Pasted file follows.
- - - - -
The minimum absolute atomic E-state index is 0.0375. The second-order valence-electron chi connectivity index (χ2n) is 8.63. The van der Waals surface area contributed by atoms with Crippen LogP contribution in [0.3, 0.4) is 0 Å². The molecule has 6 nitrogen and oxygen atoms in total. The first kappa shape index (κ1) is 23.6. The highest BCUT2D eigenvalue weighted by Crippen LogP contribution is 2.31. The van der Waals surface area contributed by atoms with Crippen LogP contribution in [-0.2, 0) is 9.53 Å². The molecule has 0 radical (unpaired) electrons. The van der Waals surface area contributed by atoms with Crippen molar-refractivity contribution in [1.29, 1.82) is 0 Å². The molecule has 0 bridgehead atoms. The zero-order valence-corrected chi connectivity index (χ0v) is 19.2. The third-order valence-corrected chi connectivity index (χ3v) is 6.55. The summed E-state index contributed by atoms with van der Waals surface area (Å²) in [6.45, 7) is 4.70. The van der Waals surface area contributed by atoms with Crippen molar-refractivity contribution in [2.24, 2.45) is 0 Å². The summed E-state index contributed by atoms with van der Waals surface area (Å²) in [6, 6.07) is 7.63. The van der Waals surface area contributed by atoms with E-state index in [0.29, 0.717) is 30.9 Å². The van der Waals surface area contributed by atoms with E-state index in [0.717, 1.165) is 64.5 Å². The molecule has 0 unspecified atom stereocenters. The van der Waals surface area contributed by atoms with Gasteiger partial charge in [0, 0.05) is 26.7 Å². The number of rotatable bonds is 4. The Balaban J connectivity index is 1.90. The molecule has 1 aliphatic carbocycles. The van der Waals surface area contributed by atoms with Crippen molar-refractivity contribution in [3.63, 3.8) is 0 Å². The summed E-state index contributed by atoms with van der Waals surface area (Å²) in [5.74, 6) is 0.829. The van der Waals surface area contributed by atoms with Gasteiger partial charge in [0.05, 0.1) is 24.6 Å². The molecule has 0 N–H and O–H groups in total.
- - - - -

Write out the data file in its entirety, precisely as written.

The minimum absolute atomic E-state index is 0.0375. The second-order valence-electron chi connectivity index (χ2n) is 8.63. The van der Waals surface area contributed by atoms with Crippen LogP contribution in [0.3, 0.4) is 0 Å². The molecule has 6 nitrogen and oxygen atoms in total. The first kappa shape index (κ1) is 23.6. The highest BCUT2D eigenvalue weighted by Crippen LogP contribution is 2.31. The van der Waals surface area contributed by atoms with Crippen LogP contribution in [-0.2, 0) is 9.53 Å². The molecule has 0 radical (unpaired) electrons. The van der Waals surface area contributed by atoms with Crippen molar-refractivity contribution in [1.29, 1.82) is 0 Å². The molecule has 0 bridgehead atoms. The zero-order valence-corrected chi connectivity index (χ0v) is 19.2. The third-order valence-corrected chi connectivity index (χ3v) is 6.55. The summed E-state index contributed by atoms with van der Waals surface area (Å²) in [6.45, 7) is 4.70. The van der Waals surface area contributed by atoms with Crippen molar-refractivity contribution in [2.24, 2.45) is 0 Å². The summed E-state index contributed by atoms with van der Waals surface area (Å²) in [6, 6.07) is 7.63. The van der Waals surface area contributed by atoms with E-state index in [0.29, 0.717) is 30.9 Å². The van der Waals surface area contributed by atoms with E-state index in [0.717, 1.165) is 64.5 Å². The molecule has 0 unspecified atom stereocenters. The van der Waals surface area contributed by atoms with Gasteiger partial charge in [0, 0.05) is 26.7 Å². The number of rotatable bonds is 4. The Balaban J connectivity index is 1.90. The molecule has 1 aliphatic carbocycles. The van der Waals surface area contributed by atoms with Crippen molar-refractivity contribution in [3.63, 3.8) is 0 Å². The summed E-state index contributed by atoms with van der Waals surface area (Å²) in [5.74, 6) is 0.829. The van der Waals surface area contributed by atoms with Gasteiger partial charge in [0.05, 0.1) is 24.6 Å². The molecule has 0 N–H and O–H groups in total.